Technical Paper

Low Rhodium Catalyst Technology for Gasoline and FFV Applications

2009-04-20
2009-01-1070
An investigation into the design, development and evaluation of a “new” washcoat technology family that enables significant reductions in rhodium usage levels has been concluded. These findings were demonstrated on three vehicle applications utilizing different calibration A/F control strategies. Additional testing investigated optimal Rh placement on a two brick catalyst system and the impact on FTP and US-06 test cycles. This study concludes with an evaluation of full useful life aged catalysts tested on 6 and 8 cylinder applications that are shown to have met Bin 4 FFV and ULEVII emission standards.
Technical Paper

Application of Kinetics of Thermal Degradation for Time-Temperature Analysis of Automotive Components

2009-04-20
2009-01-1178
A fundamental problem in the development of automotive thermal protection strategies is the understanding of the effect of time and temperature on vehicle components life and their performance throughout the life of the vehicle. Due to restrictions on emissions and the stringent requirements for improved fuel economy, the use of polymers and synthetic materials has been widely adopted in automotive applications. It is therefore critical to develop a process to estimate life of engineering materials based on thermal testing and material physical properties. While a series of carefully selected vehicle tests can determine components temperatures during different testing conditions, a need still exists to determine the expected component life and performance throughout the life of the vehicle. Kinetic models have been widely used, in literature, to determine the aging of polymeric and composite materials over time.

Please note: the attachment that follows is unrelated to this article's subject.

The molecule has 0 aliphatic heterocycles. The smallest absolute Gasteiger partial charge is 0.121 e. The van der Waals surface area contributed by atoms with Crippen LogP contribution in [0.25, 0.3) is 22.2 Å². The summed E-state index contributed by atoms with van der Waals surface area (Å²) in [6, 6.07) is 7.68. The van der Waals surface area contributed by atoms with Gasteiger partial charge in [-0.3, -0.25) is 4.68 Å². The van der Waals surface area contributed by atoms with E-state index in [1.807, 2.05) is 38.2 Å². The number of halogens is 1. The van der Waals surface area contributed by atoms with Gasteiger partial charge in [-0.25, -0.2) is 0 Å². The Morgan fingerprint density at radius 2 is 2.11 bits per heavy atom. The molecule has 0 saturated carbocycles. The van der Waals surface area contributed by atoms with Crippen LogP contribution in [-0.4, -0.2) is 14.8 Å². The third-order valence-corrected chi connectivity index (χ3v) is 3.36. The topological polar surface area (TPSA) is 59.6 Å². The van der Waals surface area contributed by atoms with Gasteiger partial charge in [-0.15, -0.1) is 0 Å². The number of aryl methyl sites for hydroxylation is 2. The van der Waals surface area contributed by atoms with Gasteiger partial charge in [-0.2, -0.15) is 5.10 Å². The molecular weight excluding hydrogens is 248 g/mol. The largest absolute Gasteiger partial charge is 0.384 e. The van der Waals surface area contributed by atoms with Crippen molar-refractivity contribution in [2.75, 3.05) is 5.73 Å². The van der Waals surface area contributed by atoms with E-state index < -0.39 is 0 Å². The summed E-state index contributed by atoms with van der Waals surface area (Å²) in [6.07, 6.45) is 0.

Technical Paper

Development of an Engineering Analysis Tool for Time-Temperature Analysis of Automotive Components

2009-04-20
2009-01-1179
This paper describes the development of an engineering analysis tool that assesses the life of vehicle components, after exposure to heat. As a standard engineering practice, each component or part of a component has a “long term” and a “short term” temperature goal based on the part’s material physical properties. At higher temperatures, component’s physical properties degrade at a faster rate, and the component’s useful life can be significantly reduced. The extent of degradation depends upon the duration of exposure, the magnitude of the over-temperature and rate of thermal degradation. This tool utilizes actual vehicle test data from test cells or road testing, material physical properties, and expected vehicle duty cycle to determine the expected component life. When component temperature goals are exceeded, the software calculates the total duration of time above the goal temperature.
Technical Paper

Vehicle-to-Vehicle Frontal Impacts: 2D Numerical Study

2008-04-14
2008-01-0506
A 2D model for vehicle-to-vehicle impact analysis that was presented in an earlier paper [1], has been used to study several two-vehicle frontal impacts with different incidence angles, frontal overlap offsets, and mass ratios. The impacts have been evaluated in terms of energy and momentum change in the bullet vehicle and the target vehicle. Based on comparisons between pre- and post-impact longitudinal, lateral, and angular components of kinetic energy, and linear and angular momenta, the impacts experienced by the target vehicle and the bullet vehicle have been classified as collinear or oblique. These results have been used to propose a definition of frontal impact based on vehicle kinematics during a crash.
Technical Paper

Adaptive nth Order Lookup Table used in Transmission Double Swap Shift Control

2008-04-14
2008-01-0538
The new Chrysler six-speed transaxle makes use of an underdrive assembly to extend a four-speed automatic transmission to six-speed. It is achieved by introducing double-swap shifts. During double-swap shift, learning the initial clutch torque capacity of the underdrive assembly's subsystem has a direct impact on the shift quality. A new method is proposed to compute and learn the initial clutch torque capacity of the releasing element. In this paper, we will outline a new mathematical method to compute and learn the accurate starting point of the clutch torque capacity for double swap shift control. The performance of the shift is demonstrated and the importance of the adaptation to shift quality is highlighted. An nth order lookup table is presented; this table contains n rows and m columns. Every row defines a relationship between the dependent variable such as actuator duty cycle and one independent variable such as transmission oil temperature, input torque or battery voltage.
Technical Paper

Transient One-Dimensional Thermal Analysis of Automotive Components for Determination of Thermal Protection Requirements